Hammersley, Richard and Reid, Marie (2002) Why the pervasive addiction myth is still believed. Addiction Research and Theory, 10 (1). pp. 7-30. ISSN 16066359Full text not available from this repository.
This paper characterises the myth of addiction and considers social mechanisms that may sustain this discourse about substance use problems in the face of counter-evidence. The myth is that substance use is typified by addiction, which is a dramatic, dangerous and chronic condition primarily caused by the biological effects of drugs. This myth is resilient and has been applied to different substances. Among the simple social mechanisms that may sustain the myth are that it provides a clear answer to drug problems and that it is socially-functional for a wide range of social groups (Davies, 1992. The Myth of Addiction . Reading, Harwood.). The literature on the nature and functions of myths and legends is briefly reviewed to show that the myth of addiction is of this form. As often with legends, the myth is partly an illustration of how not to behave. It also depicts issues of self-control that may be of central concern to western cultures. Loss of control through addiction is compared with loss of control through possession by deities or spirits, which is the most prevalent alternative source of 'loss of control', and the social mechanisms that surround both phenomena are described. It is also suggested that non-addiction can be an aspect of social identity. It is concluded that there is a need to reconsider substance use as normal behaviour with social causes, without perpetuating the unhelpful morality and unsuccessful solutions suggested by the myth.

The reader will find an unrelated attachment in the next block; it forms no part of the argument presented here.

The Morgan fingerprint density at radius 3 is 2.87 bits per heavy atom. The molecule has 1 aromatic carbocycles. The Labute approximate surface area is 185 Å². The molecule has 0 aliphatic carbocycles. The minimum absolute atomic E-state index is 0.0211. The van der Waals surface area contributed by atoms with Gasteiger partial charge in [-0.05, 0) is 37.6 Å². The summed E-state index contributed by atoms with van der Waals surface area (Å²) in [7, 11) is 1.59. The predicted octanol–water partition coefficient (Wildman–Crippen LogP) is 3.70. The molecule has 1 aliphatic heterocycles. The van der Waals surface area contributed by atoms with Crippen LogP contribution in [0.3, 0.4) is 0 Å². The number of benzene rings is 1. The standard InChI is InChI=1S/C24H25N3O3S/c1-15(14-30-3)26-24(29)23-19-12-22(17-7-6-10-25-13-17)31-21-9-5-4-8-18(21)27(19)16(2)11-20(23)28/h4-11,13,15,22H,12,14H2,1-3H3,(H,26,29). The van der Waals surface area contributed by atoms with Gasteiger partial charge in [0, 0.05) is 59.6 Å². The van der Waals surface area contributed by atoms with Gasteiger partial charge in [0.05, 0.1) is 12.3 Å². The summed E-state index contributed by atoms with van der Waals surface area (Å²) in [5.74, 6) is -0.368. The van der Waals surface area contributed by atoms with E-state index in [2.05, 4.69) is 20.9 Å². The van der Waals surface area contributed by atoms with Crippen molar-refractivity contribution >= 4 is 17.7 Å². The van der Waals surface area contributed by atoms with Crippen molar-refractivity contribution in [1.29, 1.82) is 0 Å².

|Divisions:||School of Arts, Social Sciences and Management > Psychology and Sociology|
|Date Deposited:||29 Jan 2009 12:11|
|Last Modified:||02 Feb 2017 15:37|
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